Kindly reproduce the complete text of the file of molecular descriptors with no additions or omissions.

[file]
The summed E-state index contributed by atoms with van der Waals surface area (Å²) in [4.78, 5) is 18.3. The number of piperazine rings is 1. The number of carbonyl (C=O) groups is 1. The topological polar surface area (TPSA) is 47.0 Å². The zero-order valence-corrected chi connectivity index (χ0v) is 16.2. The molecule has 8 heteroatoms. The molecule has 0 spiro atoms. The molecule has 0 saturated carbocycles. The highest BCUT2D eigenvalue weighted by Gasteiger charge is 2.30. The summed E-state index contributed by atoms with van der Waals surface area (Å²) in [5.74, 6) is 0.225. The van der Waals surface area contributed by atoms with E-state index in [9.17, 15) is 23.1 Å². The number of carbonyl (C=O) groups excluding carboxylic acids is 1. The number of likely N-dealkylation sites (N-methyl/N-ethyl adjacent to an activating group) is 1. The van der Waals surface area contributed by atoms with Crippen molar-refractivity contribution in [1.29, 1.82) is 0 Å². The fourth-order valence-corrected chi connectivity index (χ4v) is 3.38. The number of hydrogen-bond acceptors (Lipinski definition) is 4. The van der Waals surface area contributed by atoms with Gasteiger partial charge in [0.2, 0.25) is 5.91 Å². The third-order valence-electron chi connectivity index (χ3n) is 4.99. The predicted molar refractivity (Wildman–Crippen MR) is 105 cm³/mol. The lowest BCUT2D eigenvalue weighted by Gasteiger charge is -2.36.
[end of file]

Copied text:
The summed E-state index contributed by atoms with van der Waals surface area (Å²) in [4.78, 5) is 18.3. The number of piperazine rings is 1. The number of carbonyl (C=O) groups is 1. The topological polar surface area (TPSA) is 47.0 Å². The zero-order valence-corrected chi connectivity index (χ0v) is 16.2. The molecule has 8 heteroatoms. The molecule has 0 spiro atoms. The molecule has 0 saturated carbocycles. The highest BCUT2D eigenvalue weighted by Gasteiger charge is 2.30. The summed E-state index contributed by atoms with van der Waals surface area (Å²) in [5.74, 6) is 0.225. The van der Waals surface area contributed by atoms with E-state index in [9.17, 15) is 23.1 Å². The number of carbonyl (C=O) groups excluding carboxylic acids is 1. The number of likely N-dealkylation sites (N-methyl/N-ethyl adjacent to an activating group) is 1. The van der Waals surface area contributed by atoms with Crippen molar-refractivity contribution in [1.29, 1.82) is 0 Å². The fourth-order valence-corrected chi connectivity index (χ4v) is 3.38. The number of hydrogen-bond acceptors (Lipinski definition) is 4. The van der Waals surface area contributed by atoms with Gasteiger partial charge in [0.2, 0.25) is 5.91 Å². The third-order valence-electron chi connectivity index (χ3n) is 4.99. The predicted molar refractivity (Wildman–Crippen MR) is 105 cm³/mol. The lowest BCUT2D eigenvalue weighted by Gasteiger charge is -2.36.